- Apply firstly for your child’s US State birth certificate to include named parents.
- Send a copy of the birth certificate along with a completed HR Form 1901 to USA SpGp to register the child as a dependent. The form is certified by In-Country Support Officer and submitted to Defence Business Services (DBS) for action.
- Apply for your child’s US passport.
- Request a British Passport Application Form from USA SpGp at the British Embassy in Washington DC – these are the only application forms which will be accepted by the passport office for service personnel serving overseas and their dependents. See MOD UKBC – Passports for further details.
- Once US birth certificate and US passport are received follow the instructions for registering a birth abroad at the following link: https://www.gov.uk/register-a-birth.
- If the application requires a letter from your employer please request through the In-Country Support Team.
Children Born in the US – Tax Issues
Parents expecting a child to be born in the US during their tour in the US, should consider the implications of a child with dual nationality in regards to US tax implications for the child when they reach an age where they earn an income. Being a dual citizen of the UK and the US can have significant tax implications, including any investments that the person holds (including ISAs), any inheritance that they receive from a US citizen (such as pensions), have sold or re mortgaged a UK property or simply if their income is over $100,000.
As a dual citizen the child, when they reach employment age, must by US law file a US tax return, even if they live in the UK. If they don’t, the fines can be significant and the IRS will be alerted when they next renew their passport if not before, or if they travel to the US. The only way around this would be to renounce their US citizenship.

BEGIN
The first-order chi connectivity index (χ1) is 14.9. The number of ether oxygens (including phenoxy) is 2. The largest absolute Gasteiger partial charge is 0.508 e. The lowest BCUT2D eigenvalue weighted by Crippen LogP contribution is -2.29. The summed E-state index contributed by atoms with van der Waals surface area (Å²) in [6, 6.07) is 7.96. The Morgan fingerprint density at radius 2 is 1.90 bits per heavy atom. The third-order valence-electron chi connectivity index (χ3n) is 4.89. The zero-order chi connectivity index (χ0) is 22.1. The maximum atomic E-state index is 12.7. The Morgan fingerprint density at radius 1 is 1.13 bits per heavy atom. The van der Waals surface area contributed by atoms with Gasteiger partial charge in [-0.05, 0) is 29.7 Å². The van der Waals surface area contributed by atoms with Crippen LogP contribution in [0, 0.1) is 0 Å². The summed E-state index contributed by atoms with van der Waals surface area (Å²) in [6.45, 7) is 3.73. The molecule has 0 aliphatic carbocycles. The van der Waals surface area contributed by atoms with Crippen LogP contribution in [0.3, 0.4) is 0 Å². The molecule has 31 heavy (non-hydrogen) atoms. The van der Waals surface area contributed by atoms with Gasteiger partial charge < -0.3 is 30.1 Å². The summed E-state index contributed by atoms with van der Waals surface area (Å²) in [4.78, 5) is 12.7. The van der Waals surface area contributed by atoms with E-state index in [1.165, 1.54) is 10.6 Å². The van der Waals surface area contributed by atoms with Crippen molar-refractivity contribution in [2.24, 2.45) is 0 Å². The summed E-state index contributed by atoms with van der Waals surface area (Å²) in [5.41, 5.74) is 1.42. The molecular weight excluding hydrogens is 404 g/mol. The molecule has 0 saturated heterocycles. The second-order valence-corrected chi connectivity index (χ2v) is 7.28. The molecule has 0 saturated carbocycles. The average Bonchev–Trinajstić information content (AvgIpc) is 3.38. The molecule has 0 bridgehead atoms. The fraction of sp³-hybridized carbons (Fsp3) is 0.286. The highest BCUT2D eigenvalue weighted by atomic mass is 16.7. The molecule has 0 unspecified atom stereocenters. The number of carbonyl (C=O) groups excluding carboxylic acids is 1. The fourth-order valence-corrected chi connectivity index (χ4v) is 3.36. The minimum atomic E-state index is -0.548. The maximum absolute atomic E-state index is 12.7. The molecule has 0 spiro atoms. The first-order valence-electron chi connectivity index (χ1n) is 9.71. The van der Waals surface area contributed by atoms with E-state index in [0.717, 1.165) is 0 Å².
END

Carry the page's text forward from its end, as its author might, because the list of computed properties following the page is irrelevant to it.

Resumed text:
However, whether they will pay any US tax is a more complex question. They will get credit against their US tax bill for the tax they pay in the UK. If you’ve paid more tax in the UK than their US tax bill, there’ll be nothing further to pay. But it should be noted that things are taxable in the US differently than in the UK (e.g. different rules on house sales and pension contributions) and you get different deductions so it isn’t as easy as just seeing which rate is higher.
As Tax is a personal issue, MOD cannot offer guidance, but parents should seek appropriate advice on this issue if the child retains dual citizenship. HMRC provide a useful assessment guide for dual residents and the US IRS also provides an information fact sheet.
Should parents wish to consider the option of having their child in the UK to negate the dual nationality issue, then they should engage early in the pregnancy with the BDSUS health team to review the options available.
|Register a birth (does NOT include a copy of the certificate)||£150.00|
|Copy of a birth registration certificate||£50.00|
|Return Postage to the US||£25.00|
- Please see MOD UKBC – Passports for passport fees as this is not included.
- You may claim for the cost of your child’s US Passport and UK Birth registration using BDS-US Form 100. You may NOT claim for your child’s UK Birth certificate which is covered under COLA.